Purpose: This field trip will provide an excellent overview of landslides in the Pittsburgh Region, which has long been recognized as one of major landslide activity. This landslide activity results directly from the geology and history of the region. Flat-lying interbedded strong and weak sedimentary strata have been acted upon by erosion, stress relief, weathering, and mass wasting processes to produce colluvial masses of marginally stable rock and soil on many of the steep hillsides common to the region. Man’s activities over the past 250 years have exacerbated landslide problems at many locations. These activities have included excavation, fill placement, and surface and subsurface drainage changes related to commercial, industrial, and residential development; transportation; and coal mining. Stops within this field trip include Mt. Washington for a general orientation on local geology and to discuss landsliding on the slope below; an eastern suburb of Pittsburgh were we will see several small to medium sized landslides in colluvium and fill; and stops along I-79 to observe numerous, colluvial landslide features along with a hike up an ancient rockslide to see open stress relief joints in massive sandstone, large sandstone slump blocks, and a graben-like separation at the rear of a rockslide mass.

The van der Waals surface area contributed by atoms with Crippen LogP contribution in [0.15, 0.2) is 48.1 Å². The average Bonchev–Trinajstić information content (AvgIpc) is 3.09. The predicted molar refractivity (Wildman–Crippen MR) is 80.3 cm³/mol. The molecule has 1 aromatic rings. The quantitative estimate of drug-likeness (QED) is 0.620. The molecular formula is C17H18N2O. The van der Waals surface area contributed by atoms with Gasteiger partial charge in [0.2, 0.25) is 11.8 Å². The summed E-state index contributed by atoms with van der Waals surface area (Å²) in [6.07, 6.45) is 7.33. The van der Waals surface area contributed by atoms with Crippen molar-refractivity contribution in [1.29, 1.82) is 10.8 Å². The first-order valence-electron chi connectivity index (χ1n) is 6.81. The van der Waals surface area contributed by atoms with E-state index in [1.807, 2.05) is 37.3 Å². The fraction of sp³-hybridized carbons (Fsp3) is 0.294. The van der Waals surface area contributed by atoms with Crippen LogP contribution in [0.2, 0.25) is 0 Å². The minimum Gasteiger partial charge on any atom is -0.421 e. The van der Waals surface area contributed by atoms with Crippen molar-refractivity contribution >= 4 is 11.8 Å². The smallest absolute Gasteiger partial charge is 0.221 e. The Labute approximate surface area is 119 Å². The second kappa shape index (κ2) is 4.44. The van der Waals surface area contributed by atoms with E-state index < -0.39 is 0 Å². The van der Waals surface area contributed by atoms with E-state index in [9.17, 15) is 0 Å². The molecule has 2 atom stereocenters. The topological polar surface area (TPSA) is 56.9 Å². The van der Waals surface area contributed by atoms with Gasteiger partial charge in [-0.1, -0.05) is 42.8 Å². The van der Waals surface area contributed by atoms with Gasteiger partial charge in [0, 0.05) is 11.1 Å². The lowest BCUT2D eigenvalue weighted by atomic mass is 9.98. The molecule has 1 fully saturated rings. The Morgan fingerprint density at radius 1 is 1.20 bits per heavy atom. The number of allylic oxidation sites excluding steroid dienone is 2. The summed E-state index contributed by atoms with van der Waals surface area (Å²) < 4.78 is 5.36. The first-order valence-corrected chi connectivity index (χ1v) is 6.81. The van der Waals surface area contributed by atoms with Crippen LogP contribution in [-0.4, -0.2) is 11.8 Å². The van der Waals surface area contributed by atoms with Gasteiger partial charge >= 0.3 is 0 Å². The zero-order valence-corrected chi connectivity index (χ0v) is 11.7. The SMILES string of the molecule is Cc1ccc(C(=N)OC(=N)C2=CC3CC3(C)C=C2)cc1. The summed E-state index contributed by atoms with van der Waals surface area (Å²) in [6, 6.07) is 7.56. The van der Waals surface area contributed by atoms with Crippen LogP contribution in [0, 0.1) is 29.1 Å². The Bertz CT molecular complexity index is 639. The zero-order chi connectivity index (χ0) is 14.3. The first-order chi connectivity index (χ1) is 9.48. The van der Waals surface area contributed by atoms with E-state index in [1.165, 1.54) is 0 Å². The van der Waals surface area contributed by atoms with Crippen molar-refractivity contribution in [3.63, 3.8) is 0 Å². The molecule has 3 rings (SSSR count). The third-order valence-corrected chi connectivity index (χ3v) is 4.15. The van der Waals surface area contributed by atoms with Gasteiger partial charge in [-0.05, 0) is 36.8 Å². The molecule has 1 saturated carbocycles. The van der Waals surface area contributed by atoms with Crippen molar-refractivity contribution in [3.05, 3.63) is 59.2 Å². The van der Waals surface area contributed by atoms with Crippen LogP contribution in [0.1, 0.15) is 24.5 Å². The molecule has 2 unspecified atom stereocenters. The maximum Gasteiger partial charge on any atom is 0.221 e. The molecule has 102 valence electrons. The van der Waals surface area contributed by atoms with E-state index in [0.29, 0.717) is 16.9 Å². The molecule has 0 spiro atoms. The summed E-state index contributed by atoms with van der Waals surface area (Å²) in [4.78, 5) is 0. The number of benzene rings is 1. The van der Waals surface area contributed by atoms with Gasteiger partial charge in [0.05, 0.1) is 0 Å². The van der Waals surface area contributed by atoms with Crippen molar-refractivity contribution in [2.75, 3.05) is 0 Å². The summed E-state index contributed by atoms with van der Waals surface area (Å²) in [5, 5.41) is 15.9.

5. Glacial Geology of Northwestern Pennsylvania.
    Sat., 19 March, 7 a.m.–5:30 p.m. Cost: US$95. Max.: 44.
    Gary Fleeger, Pennsylvania Geol. Survey;
    John Szabo, Univ. of Akron; Eric Straffin, Edinboro Univ. of Pennsylvania;
    Todd Grote, Eastern Michigan Univ.